The science of sperm
Unlike women, who are born with all the eggs they’ll ever have, men don’t even begin to produce sperm until they reach puberty. A man’s testes are where sperm cells are created. These young sperm cells then travel into an area of tightly coiled tubes just above the testes, called the “epididymis”. They stay here until they’ve matured.
This whole process takes about 70 days to complete, and happens continuously throughout a man fertile life.
When the sperm cells are mature, some of them mix with seminal fluid (produced by a man’s prostate) to create semen. Semen can then be released from the man’s penis into your vagina.
Once sperm are in your vagina, they’ll swim up through your cervix and uterus. Neat fact: if there’s an egg present, they’ll pick up the egg’s chemical scent to figure out with of the two fallopian tubes the egg is in!
If there’s no egg, the sperm can live in the woman’s body for up to five days, waiting for an egg.
When the sperm and egg finally meet, the sperm will compete to be first to penetrate the egg’s outer layer. Once inside, the egg will unravel the winning sperm’s densely packed DNA and begin to fuse the genetic material with its own.
Mission completed, the fertilized egg then travels into the uterus to implant!
The most successful sperm have two qualities: they’re great swimmers, and there’s a whole lot of them!
But don’t worry: sperm that only have one of those qualities can still fertilize an egg. (For example, if there’s a huge amount of not-so-great swimmers, or a small amount of terrific swimmers).
10 easy ways to help your sperm
- Avoid excessive heat, like hot tubs or saunas.
- Limit coffee to one or two cups per day.
- Don’t smoke or do drugs, even marijuana. Marijuana can affect your sperm for over two weeks!
- Don’t drink more than two ounces of alcohol twice per week. Alcohol is a male reproductive tract toxin, and it’s associated with a decrease in the percentage of normal sperm.
- Maintain good eating habits. Fresh fruits, leafy vegetables, and red meat (if possible) can help.
- Exercise regularly and moderately (don’t go on any crazy diets).
- Antidepressants may decrease sperm counts, so if you’re taking them, don’t worry if it takes a little longer to get pregnant. Be patient.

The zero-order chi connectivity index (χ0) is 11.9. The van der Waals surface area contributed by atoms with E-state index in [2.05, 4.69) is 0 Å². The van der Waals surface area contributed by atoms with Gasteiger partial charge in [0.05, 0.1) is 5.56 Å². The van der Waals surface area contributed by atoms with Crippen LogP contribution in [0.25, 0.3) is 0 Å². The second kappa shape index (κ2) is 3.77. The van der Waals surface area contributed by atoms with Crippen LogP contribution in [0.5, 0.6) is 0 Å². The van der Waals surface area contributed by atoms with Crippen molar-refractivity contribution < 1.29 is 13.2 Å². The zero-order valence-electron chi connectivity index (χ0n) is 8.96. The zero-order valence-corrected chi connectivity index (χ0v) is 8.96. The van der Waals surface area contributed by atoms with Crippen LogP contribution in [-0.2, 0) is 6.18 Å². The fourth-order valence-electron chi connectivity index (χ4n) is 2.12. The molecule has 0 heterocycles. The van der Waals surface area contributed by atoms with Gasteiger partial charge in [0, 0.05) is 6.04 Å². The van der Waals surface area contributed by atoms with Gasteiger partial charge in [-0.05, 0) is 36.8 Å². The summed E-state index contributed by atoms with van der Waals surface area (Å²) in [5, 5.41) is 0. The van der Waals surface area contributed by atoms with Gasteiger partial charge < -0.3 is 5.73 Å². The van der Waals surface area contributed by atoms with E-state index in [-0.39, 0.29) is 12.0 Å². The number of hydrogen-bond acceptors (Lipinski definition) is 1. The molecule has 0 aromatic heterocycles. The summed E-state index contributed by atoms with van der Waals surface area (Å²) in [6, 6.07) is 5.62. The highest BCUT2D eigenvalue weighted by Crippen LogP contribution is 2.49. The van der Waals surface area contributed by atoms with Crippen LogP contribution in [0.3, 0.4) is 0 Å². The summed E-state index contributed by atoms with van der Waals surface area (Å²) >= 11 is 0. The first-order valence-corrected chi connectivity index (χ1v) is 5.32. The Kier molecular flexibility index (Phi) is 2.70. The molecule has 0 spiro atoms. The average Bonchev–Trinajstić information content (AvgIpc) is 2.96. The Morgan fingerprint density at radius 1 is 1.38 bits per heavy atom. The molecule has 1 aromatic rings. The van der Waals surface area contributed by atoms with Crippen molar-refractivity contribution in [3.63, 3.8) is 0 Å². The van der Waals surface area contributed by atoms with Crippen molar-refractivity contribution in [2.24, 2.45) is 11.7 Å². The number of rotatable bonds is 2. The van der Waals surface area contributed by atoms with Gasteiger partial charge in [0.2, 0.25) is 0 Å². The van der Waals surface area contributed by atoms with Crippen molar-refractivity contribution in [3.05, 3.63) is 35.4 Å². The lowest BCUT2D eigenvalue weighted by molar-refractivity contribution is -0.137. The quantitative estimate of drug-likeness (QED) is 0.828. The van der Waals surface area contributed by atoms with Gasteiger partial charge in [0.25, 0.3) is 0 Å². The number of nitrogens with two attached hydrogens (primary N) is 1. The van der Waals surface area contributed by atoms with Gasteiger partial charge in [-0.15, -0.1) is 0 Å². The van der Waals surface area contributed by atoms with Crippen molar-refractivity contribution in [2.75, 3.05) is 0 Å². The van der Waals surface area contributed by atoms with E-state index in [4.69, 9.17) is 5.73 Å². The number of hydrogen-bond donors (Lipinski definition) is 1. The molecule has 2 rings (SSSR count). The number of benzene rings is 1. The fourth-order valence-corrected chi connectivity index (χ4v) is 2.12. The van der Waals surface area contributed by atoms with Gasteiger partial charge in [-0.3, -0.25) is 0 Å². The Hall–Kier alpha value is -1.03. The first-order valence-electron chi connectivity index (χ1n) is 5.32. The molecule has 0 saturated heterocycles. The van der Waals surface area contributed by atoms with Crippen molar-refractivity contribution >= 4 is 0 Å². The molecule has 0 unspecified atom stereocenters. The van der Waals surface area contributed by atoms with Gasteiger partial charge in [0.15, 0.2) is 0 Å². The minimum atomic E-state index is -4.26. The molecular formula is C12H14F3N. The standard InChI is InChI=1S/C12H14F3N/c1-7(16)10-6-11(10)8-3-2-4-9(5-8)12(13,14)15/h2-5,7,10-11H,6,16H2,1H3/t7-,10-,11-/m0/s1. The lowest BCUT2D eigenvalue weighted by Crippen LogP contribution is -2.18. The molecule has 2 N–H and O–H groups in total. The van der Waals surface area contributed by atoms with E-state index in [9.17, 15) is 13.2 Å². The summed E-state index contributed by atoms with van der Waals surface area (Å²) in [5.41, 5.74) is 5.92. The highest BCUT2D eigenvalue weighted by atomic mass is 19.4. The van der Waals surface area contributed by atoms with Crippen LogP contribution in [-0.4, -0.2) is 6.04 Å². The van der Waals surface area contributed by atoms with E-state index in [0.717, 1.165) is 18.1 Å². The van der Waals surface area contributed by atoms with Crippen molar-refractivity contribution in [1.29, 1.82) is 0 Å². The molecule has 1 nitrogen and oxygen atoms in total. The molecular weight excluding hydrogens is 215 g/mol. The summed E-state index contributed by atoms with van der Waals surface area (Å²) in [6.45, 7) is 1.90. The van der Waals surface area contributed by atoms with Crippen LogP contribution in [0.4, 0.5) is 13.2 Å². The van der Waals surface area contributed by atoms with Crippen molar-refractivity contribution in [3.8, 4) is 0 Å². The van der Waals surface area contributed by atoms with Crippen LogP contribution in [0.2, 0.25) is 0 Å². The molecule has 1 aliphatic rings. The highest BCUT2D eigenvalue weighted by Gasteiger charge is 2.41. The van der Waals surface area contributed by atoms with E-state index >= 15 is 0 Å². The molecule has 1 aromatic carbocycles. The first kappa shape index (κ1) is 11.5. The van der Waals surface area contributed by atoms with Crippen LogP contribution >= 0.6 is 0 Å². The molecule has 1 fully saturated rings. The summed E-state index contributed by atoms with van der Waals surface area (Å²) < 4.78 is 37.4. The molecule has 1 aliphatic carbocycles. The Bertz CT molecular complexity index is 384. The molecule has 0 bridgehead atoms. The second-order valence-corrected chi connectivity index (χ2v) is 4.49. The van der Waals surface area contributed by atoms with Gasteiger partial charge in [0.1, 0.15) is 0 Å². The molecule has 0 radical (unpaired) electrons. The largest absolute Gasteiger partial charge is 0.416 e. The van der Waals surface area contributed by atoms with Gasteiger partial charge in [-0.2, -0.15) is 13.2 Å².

- Be aware of sexual problems and don’t be afraid to ask for medical help. It’s nothing your doctor hasn’t seen before.
- Be in good emotional shape. If you’re struggling with feelings of stress, insecurity, or other problems, don’t wait to ask for help! Talk to someone who supports you, or find a therapist you like.
- Educate yourself about health and reproduction.
Remember that the most successful sperm have two qualities: they’re great swimmers, and there’s a whole lot of them! But if you have a small number of great swimmers – or a large number of weak swimmers – it’s still very possible to get pregnant.
Low sperm count
A low sperm count is a common problem, and it isn’t necessarily serious. The prognosis is generally pretty good, and natural pregnancy is quite often possible.
Why? Because a low sperm count means, of course, that there are still sperm present. Sperm are generally present in the millions, or at least the thousands. And it only takes one to get pregnant.
So it’s reasonable to remain hopeful that sperm will ultimately enter the egg. Just, perhaps, not the first egg. Or the second. If it’s been six to twelve eggs (6-12 months of trying) with no other causes for subfertility, then it’s safe to conclude the low sperm count is playing a role.
Why might this be happening? Common causes of low sperm count are hormonal issues, autoimmune issues, lifestyle choices like marijuana or smoking, varicoceles (dilated veins that heat up the stem cells in the testes), or injury.
Sometimes we can reverse low sperm counts. But sometimes we can’t, and counts remain low. You could try inseminations of sperm (also known as a “sperm wash”), but the success rates are often limited. The best success rates come from IVF with ICSI, when sperm are placed within the eggs.
Nobody wants to leap into IVF/ICSI. However, there’s good news: if the eggs are good, if your partner is healthy and her uterine structure is normal, and if the DNA inside your sperm are consistent with a healthy pregnancy, then you’ll have an excellent chance at pregnancy with IVF/ISCI. Low sperm counts are a frustration, yes—but they aren’t a hopeless fertility problem by themselves.
No sperm at all
A more serious problem is when there’s no sperm in the man’s semen at all. That’s a condition called “azoospermia”. This can be caused by a tube being blocked, or problems with the production of the sperm itself.
If it’s a blocked tube, it’s usually on purpose (when a man has a vasectomy procedure). However, it can be caused unknowingly by other surgeries or infections, and is associated with carriers of cystic fibrosis.
The good news is that tubal obstruction is often repairable through surgery, and the prognosis is typically good!
If it’s a sperm production problem, it’s more complicated and the prognosis is usually less promising.